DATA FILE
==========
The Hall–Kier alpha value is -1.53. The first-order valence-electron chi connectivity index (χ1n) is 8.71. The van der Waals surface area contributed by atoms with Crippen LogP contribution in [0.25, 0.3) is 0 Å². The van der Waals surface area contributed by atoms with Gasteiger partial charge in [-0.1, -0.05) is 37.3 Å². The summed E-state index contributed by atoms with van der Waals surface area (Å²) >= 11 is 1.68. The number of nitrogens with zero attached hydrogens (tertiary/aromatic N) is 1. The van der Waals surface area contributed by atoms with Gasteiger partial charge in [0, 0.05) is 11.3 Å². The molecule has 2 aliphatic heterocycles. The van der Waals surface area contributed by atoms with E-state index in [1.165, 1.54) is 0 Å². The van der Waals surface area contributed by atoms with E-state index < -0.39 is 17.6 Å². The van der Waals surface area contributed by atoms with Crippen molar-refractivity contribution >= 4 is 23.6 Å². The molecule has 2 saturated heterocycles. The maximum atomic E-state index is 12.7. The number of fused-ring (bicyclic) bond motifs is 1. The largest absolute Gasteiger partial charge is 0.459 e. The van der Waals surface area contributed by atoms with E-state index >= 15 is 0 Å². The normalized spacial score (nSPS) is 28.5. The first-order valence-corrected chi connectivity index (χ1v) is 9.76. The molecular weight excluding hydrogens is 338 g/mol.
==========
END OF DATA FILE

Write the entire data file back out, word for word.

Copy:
The Hall–Kier alpha value is -1.53. The first-order valence-electron chi connectivity index (χ1n) is 8.71. The van der Waals surface area contributed by atoms with Crippen LogP contribution in [0.25, 0.3) is 0 Å². The van der Waals surface area contributed by atoms with Gasteiger partial charge in [-0.1, -0.05) is 37.3 Å². The summed E-state index contributed by atoms with van der Waals surface area (Å²) >= 11 is 1.68. The number of nitrogens with zero attached hydrogens (tertiary/aromatic N) is 1. The van der Waals surface area contributed by atoms with Gasteiger partial charge in [0, 0.05) is 11.3 Å². The molecule has 2 aliphatic heterocycles. The van der Waals surface area contributed by atoms with E-state index in [1.165, 1.54) is 0 Å². The van der Waals surface area contributed by atoms with E-state index < -0.39 is 17.6 Å². The van der Waals surface area contributed by atoms with Crippen molar-refractivity contribution >= 4 is 23.6 Å². The molecule has 2 saturated heterocycles. The maximum atomic E-state index is 12.7. The number of fused-ring (bicyclic) bond motifs is 1. The largest absolute Gasteiger partial charge is 0.459 e. The van der Waals surface area contributed by atoms with E-state index >= 15 is 0 Å². The normalized spacial score (nSPS) is 28.5. The first-order valence-corrected chi connectivity index (χ1v) is 9.76. The molecular weight excluding hydrogens is 338 g/mol.